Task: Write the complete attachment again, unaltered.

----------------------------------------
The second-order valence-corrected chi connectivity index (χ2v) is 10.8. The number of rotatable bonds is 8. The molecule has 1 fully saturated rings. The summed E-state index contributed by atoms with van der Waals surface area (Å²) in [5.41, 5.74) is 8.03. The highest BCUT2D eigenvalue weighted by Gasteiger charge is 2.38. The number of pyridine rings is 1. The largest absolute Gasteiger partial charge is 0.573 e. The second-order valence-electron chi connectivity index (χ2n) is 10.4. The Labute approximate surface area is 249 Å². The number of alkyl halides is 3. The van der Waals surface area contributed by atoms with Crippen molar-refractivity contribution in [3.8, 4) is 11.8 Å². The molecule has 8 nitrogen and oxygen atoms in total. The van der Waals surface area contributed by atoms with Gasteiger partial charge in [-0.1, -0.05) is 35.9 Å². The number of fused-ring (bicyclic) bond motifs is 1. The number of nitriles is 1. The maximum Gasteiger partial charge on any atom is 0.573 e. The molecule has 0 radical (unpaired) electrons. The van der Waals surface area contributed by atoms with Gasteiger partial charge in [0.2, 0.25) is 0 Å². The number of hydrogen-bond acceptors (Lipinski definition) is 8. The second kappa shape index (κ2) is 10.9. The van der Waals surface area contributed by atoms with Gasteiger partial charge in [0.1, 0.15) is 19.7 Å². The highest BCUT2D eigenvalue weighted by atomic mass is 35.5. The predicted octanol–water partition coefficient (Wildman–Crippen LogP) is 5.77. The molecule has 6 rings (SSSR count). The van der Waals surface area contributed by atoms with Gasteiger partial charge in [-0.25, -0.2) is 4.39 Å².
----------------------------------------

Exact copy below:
The second-order valence-corrected chi connectivity index (χ2v) is 10.8. The number of rotatable bonds is 8. The molecule has 1 fully saturated rings. The summed E-state index contributed by atoms with van der Waals surface area (Å²) in [5.41, 5.74) is 8.03. The highest BCUT2D eigenvalue weighted by Gasteiger charge is 2.38. The number of pyridine rings is 1. The largest absolute Gasteiger partial charge is 0.573 e. The second-order valence-electron chi connectivity index (χ2n) is 10.4. The Labute approximate surface area is 249 Å². The number of alkyl halides is 3. The van der Waals surface area contributed by atoms with Crippen molar-refractivity contribution in [3.8, 4) is 11.8 Å². The molecule has 8 nitrogen and oxygen atoms in total. The van der Waals surface area contributed by atoms with Gasteiger partial charge in [-0.1, -0.05) is 35.9 Å². The number of fused-ring (bicyclic) bond motifs is 1. The number of nitriles is 1. The maximum Gasteiger partial charge on any atom is 0.573 e. The molecule has 0 radical (unpaired) electrons. The van der Waals surface area contributed by atoms with Gasteiger partial charge in [0.2, 0.25) is 0 Å². The number of hydrogen-bond acceptors (Lipinski definition) is 8. The second kappa shape index (κ2) is 10.9. The van der Waals surface area contributed by atoms with Gasteiger partial charge in [0.1, 0.15) is 19.7 Å². The highest BCUT2D eigenvalue weighted by atomic mass is 35.5. The predicted octanol–water partition coefficient (Wildman–Crippen LogP) is 5.77. The molecule has 6 rings (SSSR count). The van der Waals surface area contributed by atoms with Gasteiger partial charge in [-0.25, -0.2) is 4.39 Å².